The early projections don’t have much faith in the LA Kings offseason additions, projected to finish sixth in the Pacific Division.

While the LA Kings were active in free agency and trades this offseason, one media outlet isn’t impressed with the additions. According to BetOnline.ag, the Kings O/U points projections heading into the 2021-22 season stand at 85.5. Looking around at the other teams in the Pacific Division, Los Angeles would finish sixth.

The top two are somewhat straightforward. Vegas remains a Stanley Cup contender, and they will for the foreseeable future. They’ve been wheeling and dealing since they entered the league as the 31st franchise, most recently signing former Blues captain Alex Pietrangelo to a seven-year contract last offseason. Vegas has reached at least the third round of the Stanley Cup Playoffs in three of the four years of their existence. Is the 2021-22 campaign when they finally breakthrough?

Edmonton’s offense is scary on paper, led by Connor McDavid, who posted over 100 points in a 56-game schedule last year. Leon Draisaitl is a year removed from winning the Hart Trophy. He was no slouch in the abbreviated 2021 schedule either, posting 84 points while playing Robin to Edmonton’s Batman, if you will. They also brought in a strong, defensive forward in Zach Hyman while also locking up Ryan Nugent-Hopkins to a long-term deal. The Oilers primary concern still exists in net, where 39-year-old Mike Smith figures to be the starter.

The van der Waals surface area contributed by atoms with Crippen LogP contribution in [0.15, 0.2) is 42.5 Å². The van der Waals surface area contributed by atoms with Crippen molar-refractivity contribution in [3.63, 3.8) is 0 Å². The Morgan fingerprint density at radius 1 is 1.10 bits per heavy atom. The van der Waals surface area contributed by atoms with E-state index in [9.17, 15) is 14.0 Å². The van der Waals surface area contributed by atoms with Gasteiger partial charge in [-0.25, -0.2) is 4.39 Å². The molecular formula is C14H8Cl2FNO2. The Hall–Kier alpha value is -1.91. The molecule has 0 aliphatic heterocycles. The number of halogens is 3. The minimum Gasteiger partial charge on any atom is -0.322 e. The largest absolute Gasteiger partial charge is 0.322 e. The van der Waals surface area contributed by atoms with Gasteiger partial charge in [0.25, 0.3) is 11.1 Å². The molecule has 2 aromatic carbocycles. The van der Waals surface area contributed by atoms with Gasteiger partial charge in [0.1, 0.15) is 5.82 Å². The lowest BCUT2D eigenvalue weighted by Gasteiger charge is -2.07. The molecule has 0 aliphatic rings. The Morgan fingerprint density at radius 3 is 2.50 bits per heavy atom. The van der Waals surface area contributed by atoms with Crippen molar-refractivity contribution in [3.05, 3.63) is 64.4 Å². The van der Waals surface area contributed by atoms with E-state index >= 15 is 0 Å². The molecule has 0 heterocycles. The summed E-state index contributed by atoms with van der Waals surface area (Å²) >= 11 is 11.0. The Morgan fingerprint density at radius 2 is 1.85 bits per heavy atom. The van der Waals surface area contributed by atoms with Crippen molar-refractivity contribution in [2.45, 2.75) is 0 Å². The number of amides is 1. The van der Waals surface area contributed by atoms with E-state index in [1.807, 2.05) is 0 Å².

The Kraken will be an interesting team to watch this season. They have obvious offensive threats in Yanni Gourde, Jordan Eberle, and Jaden Schwartz, but I can’t imagine Alexander Wennberg‘s career-high 20.7 shooting percentage from last year is sustainable. Their defense looks rock solid on paper, as does their goaltending, but I just don’t know if they have enough offensively.

We’ll get to our preview of all the Pacific Division teams prior to the season. This post was not meant to do a thorough rundown of each team. So jumping down to the home team — over an 82-game schedule last year, the Kings would have produced approximately 72 points. Do the additions of Phillip Danault, Alex Edler, and Viktor Arvidsson, combined with a couple of players taking the next step in their development, equate to 13-ish more points?

If that’s the way it plays out, a sense of frustration with the rebuild is certainly an acceptable response.

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